In 1919, the Railroad Commission was granted authority over oil and gas production and the Oil and Gas Division was created

About the author: Commissioner David Porter was elected statewide to the Railroad Commission of Texas on November 2, 2010. A certified public accountant and successful small business owner, Commissioner Porter has worked with oil and gas producers for nearly three decades, providing strategic financial advice and tax counsel. For more information about the Railroad Commission of Texas, visit www.rrc.state.tx.us.

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HEADSHOT PHOTO BY MICHAEL GIORDANO

By: David Porter, Texas Railroad Commission Chairman


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BUSINESS

The Big Deals That Made Big Oil WILL CHEAP OIL TRIGGER MORE MEGA-MERGERS? By: Scott A. Bayley

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companies dominated the industry, empowered by access to 85 percent of the world’s proven oil reserves. However, the nationalization of much of the world’s reserves ended this domination. Oil prices began to tumble in 1997, from $26 to under $11 by late 1998. It took a year for this 58 percent price drop to rebound, but prices collapsed again by 30 percent during 2001. Except for Shell and Total S.A., Big Oil’s roots are in Standard Oil. Standard Oil was formed by John D. Rockefeller in 1870 and became the first and biggest integrated oil company of its time, producing, transporting, refining and marketing oil in the U.S. In 1911, it was found guilty of monopolizing the industry, and a court order dissolved it into 34 smaller regional companies. ExxonMobil’s roots trace to four Standard Oil companies, including Standard Oil of New Jersey. Exxon and Mobil, the two largest descendants of Standard Oil, merged in 1999 in a historic $81 billion deal. Adjusted for inflation, the deal today would be $125 billion (see accompanying table.) Exxon defended the merger by citing price pressure on crude oil, the need for greater efficiency and new competitive threats overseas. Chevron descended from Standard Oil California. Its dramatic discoveries in Saudi Arabia helped the company to reach its current size. The company began exploring in Saudi Arabia in the early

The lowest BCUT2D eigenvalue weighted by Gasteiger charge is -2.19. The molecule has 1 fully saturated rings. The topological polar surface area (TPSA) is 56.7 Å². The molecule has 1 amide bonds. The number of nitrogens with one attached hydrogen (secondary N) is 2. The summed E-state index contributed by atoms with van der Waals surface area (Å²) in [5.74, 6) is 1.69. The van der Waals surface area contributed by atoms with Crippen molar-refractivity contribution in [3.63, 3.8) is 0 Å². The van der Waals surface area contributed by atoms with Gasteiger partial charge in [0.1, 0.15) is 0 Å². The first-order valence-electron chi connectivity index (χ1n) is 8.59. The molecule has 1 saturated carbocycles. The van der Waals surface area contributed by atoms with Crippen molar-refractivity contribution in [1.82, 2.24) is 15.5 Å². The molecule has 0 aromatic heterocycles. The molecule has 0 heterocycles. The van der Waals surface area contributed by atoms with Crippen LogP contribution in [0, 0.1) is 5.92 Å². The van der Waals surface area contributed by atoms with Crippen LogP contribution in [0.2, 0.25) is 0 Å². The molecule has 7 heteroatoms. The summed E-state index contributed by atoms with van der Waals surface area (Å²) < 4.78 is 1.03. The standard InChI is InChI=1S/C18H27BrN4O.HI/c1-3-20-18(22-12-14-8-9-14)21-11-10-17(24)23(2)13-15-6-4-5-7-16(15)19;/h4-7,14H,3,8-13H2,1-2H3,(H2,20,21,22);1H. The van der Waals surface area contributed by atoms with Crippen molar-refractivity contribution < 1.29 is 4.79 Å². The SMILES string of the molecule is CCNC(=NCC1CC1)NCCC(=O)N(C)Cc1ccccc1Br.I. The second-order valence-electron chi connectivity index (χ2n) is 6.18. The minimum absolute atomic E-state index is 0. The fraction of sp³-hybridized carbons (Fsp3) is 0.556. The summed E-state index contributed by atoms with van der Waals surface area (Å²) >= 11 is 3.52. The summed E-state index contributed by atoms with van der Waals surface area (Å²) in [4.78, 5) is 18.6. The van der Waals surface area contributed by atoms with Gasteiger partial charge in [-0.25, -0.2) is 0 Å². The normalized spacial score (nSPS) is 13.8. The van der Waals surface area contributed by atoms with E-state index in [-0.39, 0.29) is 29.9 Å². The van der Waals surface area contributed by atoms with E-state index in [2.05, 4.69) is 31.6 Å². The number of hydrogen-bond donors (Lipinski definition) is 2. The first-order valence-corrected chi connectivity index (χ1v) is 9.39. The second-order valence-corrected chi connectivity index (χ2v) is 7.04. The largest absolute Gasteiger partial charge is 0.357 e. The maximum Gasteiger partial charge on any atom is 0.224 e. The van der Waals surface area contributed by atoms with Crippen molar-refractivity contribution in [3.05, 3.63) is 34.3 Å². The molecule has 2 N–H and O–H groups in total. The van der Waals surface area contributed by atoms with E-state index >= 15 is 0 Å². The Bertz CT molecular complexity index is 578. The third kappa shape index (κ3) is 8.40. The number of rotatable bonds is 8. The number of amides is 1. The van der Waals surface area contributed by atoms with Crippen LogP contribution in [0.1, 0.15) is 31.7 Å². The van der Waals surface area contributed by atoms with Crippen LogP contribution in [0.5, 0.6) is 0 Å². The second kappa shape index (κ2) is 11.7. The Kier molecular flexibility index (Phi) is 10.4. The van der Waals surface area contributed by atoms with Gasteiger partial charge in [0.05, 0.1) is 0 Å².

SHALE OIL & GAS BUSINESS MAGAZINE  MAR/APR 2016

TK KURIKAWA/BIGSTOCK.COM

F

rom a peak of $107 per barrel in mid-2014, oil prices have dropped 75 percent to a 13-year low of $26 in early 2016. Market watchers are familiar with the ongoing fallout — idled rigs, slashed capital budgets, layoffs and bankruptcies. Another likely consequence of a stubborn price collapse is industry consolidation. This includes big companies buying smaller companies to gain access to energy resources. Some companies want to shed exploration assets or business units that are a drag on profits. For example, Chesapeake Energy has sold producing wells in Oklahoma, while Hess Corporation has gotten rid of its refining and downstream assets. Among the largest E&P company acquisitions has been Noble Energy’s $3.9 billion purchase of Rosetta Resources, WPX Energy’s acquisition of RKI Exploration & Production for $2.75 billion (plus assuming 400 million in debt), and Occidental’s $1.3 billion purchase of Three Rivers, all in the Eagle Ford or Permian Basin.  These transactions are dwarfed by the industry transformation of Big Oil at the end of the 1990s, when the number of super majors — the world’s largest non-state-owned oil companies, integrated from upstream exploration to downstream marketing — was reduced from 11 to six. In search of a competitive advantage, and with oil at its lowest price in 30 years, a flurry of mergers and acquisitions created ExxonMobil, BP, Total S.A., Chevron, ConocoPhillips and Shell. Before the 1970s, large oil